Support for families affected by diabetes
THERE remain many unknowns with Type 1 diabetes, but what we do know is that when the diagnosis comes, it is usually out of the blue and impacts the whole family.
Type 1 diabetes is prevalent in children and young people and has nothing to do with diet, or lifestyle, but is in fact an auto immune condition with no cure.
We also know that there are over 1,000 children in Northern Ireland living with Type 1 diabetes.
Diabetes UK Northern Ireland is proud to provide a Parent Peer Support Service for parents whose children have been diagnosed with, or who have been living with the condition for some time.
We have a number of trained parents who will be that listening ear, offering parent-to-parent support and will help signpost to relevant information. They cannot give medical advice, but they can help support other parents through the ups and downs of caring for a child with this very serious condition.
If you would like to speak to one of our team, then please call us - 028 9068 6305 - or email us at: firstname.lastname@example.org.
The phone line operates Monday to Friday, 9am-5pm and will be picked up by our staff and after hours calls will be responded to the next working day.
DR DAVID CHANEY
National director, Diabetes UK Northern Ireland
Tough action needed over fuel fraudsters
I WANT to bring to your readers' attention the recent facts that have emerged surrounding the number of fuel fraudsters receiving sentences here in Northern Ireland.
Disturbingly, only one conviction out of 56 over the past five years has resulted in a custodial sentence.
These criminals have cost our Government so much money and yet the Executive is seemingly not too concerned about it.
South Armagh, in particular, is renowned for fuel fraud and, more unfortunately, it is also renowned for having very little justice when it comes to tackling paramilitary activities.
I do wish this Government would see sense and clamp down now on the criminals openly getting away with these acts.
The Justice Minister, who is working closely with the DUP and Sinn Fein in Government, is yet to publish any plan which will tackle the heart of the problem.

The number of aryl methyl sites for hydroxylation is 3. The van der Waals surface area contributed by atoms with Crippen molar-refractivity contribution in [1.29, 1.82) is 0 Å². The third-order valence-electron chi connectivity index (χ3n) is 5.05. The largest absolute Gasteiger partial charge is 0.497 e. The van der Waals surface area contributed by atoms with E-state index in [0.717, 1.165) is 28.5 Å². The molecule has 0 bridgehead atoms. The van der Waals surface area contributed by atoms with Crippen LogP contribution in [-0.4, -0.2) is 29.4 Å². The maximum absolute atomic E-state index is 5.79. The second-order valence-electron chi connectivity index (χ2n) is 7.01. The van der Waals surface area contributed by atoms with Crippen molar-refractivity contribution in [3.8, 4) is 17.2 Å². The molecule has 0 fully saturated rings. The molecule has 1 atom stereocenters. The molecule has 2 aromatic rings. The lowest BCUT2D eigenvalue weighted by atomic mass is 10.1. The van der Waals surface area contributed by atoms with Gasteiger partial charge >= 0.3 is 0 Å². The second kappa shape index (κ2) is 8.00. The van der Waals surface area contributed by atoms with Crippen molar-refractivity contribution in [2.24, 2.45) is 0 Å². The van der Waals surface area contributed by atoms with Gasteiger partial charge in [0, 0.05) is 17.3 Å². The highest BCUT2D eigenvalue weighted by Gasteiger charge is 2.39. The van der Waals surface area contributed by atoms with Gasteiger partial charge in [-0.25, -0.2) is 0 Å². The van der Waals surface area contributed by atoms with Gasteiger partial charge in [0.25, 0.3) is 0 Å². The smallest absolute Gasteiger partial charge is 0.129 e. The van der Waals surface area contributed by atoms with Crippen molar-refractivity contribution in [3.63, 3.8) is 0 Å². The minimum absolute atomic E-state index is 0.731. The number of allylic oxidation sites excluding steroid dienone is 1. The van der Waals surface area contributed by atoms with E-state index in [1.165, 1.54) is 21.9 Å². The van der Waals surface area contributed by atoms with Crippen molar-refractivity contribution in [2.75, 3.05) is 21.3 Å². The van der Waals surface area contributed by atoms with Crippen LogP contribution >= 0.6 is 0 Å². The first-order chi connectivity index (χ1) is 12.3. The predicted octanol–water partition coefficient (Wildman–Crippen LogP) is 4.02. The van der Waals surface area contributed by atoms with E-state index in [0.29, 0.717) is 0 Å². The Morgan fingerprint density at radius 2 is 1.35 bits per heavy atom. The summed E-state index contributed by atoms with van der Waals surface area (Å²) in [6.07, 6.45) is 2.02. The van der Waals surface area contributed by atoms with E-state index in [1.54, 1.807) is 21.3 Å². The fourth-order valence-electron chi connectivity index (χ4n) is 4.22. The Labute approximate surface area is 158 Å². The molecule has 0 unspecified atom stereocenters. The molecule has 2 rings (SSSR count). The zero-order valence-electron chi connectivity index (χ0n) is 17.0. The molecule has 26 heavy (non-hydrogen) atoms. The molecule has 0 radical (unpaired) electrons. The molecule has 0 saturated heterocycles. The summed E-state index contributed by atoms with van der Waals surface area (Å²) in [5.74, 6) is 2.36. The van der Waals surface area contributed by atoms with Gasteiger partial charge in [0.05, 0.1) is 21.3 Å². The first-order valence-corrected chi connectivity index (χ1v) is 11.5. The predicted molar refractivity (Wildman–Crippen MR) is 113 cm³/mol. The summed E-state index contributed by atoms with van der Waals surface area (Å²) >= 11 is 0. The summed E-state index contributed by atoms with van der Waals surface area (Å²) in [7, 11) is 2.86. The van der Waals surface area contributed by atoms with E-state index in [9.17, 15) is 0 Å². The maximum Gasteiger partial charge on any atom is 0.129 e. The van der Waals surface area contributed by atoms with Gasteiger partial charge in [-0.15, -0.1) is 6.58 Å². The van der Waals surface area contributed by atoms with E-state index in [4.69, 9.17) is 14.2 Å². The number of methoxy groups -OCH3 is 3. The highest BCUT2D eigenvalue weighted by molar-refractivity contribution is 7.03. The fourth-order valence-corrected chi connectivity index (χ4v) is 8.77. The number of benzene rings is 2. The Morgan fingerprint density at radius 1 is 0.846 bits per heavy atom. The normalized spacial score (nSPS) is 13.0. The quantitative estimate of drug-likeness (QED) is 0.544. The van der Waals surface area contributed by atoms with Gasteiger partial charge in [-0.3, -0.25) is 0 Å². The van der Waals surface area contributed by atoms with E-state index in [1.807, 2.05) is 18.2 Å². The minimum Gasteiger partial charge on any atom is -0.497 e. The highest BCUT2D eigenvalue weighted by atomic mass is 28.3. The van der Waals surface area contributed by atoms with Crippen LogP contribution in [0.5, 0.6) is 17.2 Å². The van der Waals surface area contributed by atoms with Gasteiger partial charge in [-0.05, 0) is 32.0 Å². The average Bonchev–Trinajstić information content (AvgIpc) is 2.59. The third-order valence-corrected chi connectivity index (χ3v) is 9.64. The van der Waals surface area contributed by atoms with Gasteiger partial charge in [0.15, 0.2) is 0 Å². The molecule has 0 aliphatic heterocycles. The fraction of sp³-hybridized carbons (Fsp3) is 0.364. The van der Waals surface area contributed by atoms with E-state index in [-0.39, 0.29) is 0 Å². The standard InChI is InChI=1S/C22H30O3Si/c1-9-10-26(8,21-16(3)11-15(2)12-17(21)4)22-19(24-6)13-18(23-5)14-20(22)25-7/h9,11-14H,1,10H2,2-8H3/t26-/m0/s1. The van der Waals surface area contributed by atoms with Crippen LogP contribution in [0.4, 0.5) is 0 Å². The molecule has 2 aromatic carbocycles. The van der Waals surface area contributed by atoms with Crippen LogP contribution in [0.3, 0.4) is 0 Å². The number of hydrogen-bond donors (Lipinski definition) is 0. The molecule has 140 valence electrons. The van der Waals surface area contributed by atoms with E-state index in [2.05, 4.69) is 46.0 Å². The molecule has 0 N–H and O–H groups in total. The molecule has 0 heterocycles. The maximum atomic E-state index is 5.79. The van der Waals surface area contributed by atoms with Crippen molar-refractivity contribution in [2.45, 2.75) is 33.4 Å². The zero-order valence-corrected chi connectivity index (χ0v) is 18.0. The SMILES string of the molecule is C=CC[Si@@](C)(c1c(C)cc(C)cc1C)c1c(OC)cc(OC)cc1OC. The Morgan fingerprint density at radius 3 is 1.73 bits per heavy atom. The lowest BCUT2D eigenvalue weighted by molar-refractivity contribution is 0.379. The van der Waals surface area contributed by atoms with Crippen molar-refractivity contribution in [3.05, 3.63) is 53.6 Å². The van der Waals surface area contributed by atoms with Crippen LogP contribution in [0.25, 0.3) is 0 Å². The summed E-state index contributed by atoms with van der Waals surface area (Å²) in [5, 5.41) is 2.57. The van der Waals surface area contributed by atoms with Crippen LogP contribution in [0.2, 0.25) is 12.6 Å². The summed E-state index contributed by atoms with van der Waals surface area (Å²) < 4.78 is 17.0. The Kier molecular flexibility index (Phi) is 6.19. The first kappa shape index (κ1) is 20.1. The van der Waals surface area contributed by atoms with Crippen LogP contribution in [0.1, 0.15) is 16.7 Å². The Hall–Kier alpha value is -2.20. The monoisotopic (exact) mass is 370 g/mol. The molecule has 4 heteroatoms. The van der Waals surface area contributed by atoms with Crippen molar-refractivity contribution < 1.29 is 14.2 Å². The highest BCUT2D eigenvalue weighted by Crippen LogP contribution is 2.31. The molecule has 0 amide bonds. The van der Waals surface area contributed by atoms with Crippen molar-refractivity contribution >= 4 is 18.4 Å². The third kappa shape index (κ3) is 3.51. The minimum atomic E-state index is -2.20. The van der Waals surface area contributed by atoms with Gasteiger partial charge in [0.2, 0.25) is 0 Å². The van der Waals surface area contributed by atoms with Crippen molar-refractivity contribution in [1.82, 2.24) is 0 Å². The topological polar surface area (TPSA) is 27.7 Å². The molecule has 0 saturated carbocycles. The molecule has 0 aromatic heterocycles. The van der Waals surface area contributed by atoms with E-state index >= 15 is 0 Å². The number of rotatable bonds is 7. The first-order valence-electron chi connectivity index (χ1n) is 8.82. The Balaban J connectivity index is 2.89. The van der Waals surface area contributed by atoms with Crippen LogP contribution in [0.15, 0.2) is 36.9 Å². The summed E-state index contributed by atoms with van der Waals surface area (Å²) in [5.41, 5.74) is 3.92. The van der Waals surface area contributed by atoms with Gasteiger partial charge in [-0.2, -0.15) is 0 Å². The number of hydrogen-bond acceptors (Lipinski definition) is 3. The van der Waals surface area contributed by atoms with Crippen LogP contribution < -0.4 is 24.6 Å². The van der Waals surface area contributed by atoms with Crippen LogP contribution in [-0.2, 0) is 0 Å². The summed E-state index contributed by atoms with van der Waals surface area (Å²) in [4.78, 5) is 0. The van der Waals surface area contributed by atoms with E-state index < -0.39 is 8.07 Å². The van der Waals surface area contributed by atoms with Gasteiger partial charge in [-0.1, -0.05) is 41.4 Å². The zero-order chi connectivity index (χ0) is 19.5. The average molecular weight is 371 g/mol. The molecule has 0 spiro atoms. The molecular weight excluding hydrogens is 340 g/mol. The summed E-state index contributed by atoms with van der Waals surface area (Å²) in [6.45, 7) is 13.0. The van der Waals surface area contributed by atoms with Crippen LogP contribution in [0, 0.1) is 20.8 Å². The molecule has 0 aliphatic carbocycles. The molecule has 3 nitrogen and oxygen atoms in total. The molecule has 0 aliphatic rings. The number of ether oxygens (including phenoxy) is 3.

CONCERNED ULSTER UNIONIST
Aughnacloy, Co Tyrone
Why not make Newry politically neutral?
THE children's play park in Newry named in honour of Raymond McCreesh should have its name changed.
If political parties and relatives want to commemorate Raymond McCreesh, there are other ways to do that without upsetting unionists.
I know the area well. Newry is an attractive location and it does not need to have playgrounds, or any other amenity, named after political figures.
The same could be said for the Albert Basin and Victoria Dock on the Newry canal. For a mainly nationalist town, it is odd that these names from the British royalty were kept.
My advice for councillors in the town would be to change these political names and make Newry a politically neutral town, where everyone feels welcome and comfortable.
Nationalists are not doing themselves any favours by calling children's playgrounds after IRA men. It has to be changed.
SEANAN O COISTIN
'Armed police' story just sensationalism
Shock. Horror. I saw some armed police in Tesco today. But, then, I saw some in M&S yesterday.
The reason, of course, is that all uniformed police officers on duty in Northern Ireland are armed routinely. Indeed, they have been armed for many, many decades.
So the use of the description "armed police" patrolling at two schools in Ballymoney over some alleged "killer clown" social media threats is wholly unnecessary.
Your reporter writes of the threats "fuelling fear" in the town. That situation, if true, would certainly not have been helped by a headline which declares: 'Armed police patrol two schools after killer clown issues social media threat', or a report which states that armed police were guarding the schools.
No doubt, if there were genuine concerns expressed locally, police were keeping an eye on the situation.
This type of reporting is simply sensationalist and not helpful to anyone - not least the pupils at the two schools, or their families.
R A R MCLERNON
Address with Editor